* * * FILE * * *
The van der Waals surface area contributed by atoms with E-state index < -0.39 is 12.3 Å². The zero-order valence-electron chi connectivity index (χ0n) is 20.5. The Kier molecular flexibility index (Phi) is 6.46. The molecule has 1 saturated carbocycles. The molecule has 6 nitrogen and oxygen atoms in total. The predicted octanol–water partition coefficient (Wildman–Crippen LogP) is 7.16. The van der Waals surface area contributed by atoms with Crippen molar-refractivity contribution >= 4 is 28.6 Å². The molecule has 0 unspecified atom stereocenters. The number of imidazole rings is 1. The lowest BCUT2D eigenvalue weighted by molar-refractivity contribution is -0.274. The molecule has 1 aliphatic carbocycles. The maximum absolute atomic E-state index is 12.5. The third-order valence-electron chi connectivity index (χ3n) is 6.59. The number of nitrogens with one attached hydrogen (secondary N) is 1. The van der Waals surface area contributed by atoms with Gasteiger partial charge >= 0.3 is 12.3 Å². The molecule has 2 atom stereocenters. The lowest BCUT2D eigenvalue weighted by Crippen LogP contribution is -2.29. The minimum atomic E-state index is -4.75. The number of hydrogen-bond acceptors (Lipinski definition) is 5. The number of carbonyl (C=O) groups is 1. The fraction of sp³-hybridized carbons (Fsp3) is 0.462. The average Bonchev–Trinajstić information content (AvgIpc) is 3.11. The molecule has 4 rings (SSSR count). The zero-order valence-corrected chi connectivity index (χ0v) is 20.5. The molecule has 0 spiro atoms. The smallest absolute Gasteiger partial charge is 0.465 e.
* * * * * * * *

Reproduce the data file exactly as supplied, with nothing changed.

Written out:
The van der Waals surface area contributed by atoms with E-state index < -0.39 is 12.3 Å². The zero-order valence-electron chi connectivity index (χ0n) is 20.5. The Kier molecular flexibility index (Phi) is 6.46. The molecule has 1 saturated carbocycles. The molecule has 6 nitrogen and oxygen atoms in total. The predicted octanol–water partition coefficient (Wildman–Crippen LogP) is 7.16. The van der Waals surface area contributed by atoms with Crippen molar-refractivity contribution >= 4 is 28.6 Å². The molecule has 0 unspecified atom stereocenters. The number of imidazole rings is 1. The lowest BCUT2D eigenvalue weighted by molar-refractivity contribution is -0.274. The molecule has 1 aliphatic carbocycles. The maximum absolute atomic E-state index is 12.5. The third-order valence-electron chi connectivity index (χ3n) is 6.59. The number of nitrogens with one attached hydrogen (secondary N) is 1. The van der Waals surface area contributed by atoms with Gasteiger partial charge >= 0.3 is 12.3 Å². The molecule has 2 atom stereocenters. The lowest BCUT2D eigenvalue weighted by Crippen LogP contribution is -2.29. The minimum atomic E-state index is -4.75. The number of hydrogen-bond acceptors (Lipinski definition) is 5. The number of carbonyl (C=O) groups is 1. The fraction of sp³-hybridized carbons (Fsp3) is 0.462. The average Bonchev–Trinajstić information content (AvgIpc) is 3.11. The molecule has 4 rings (SSSR count). The zero-order valence-corrected chi connectivity index (χ0v) is 20.5. The molecule has 0 spiro atoms. The smallest absolute Gasteiger partial charge is 0.465 e.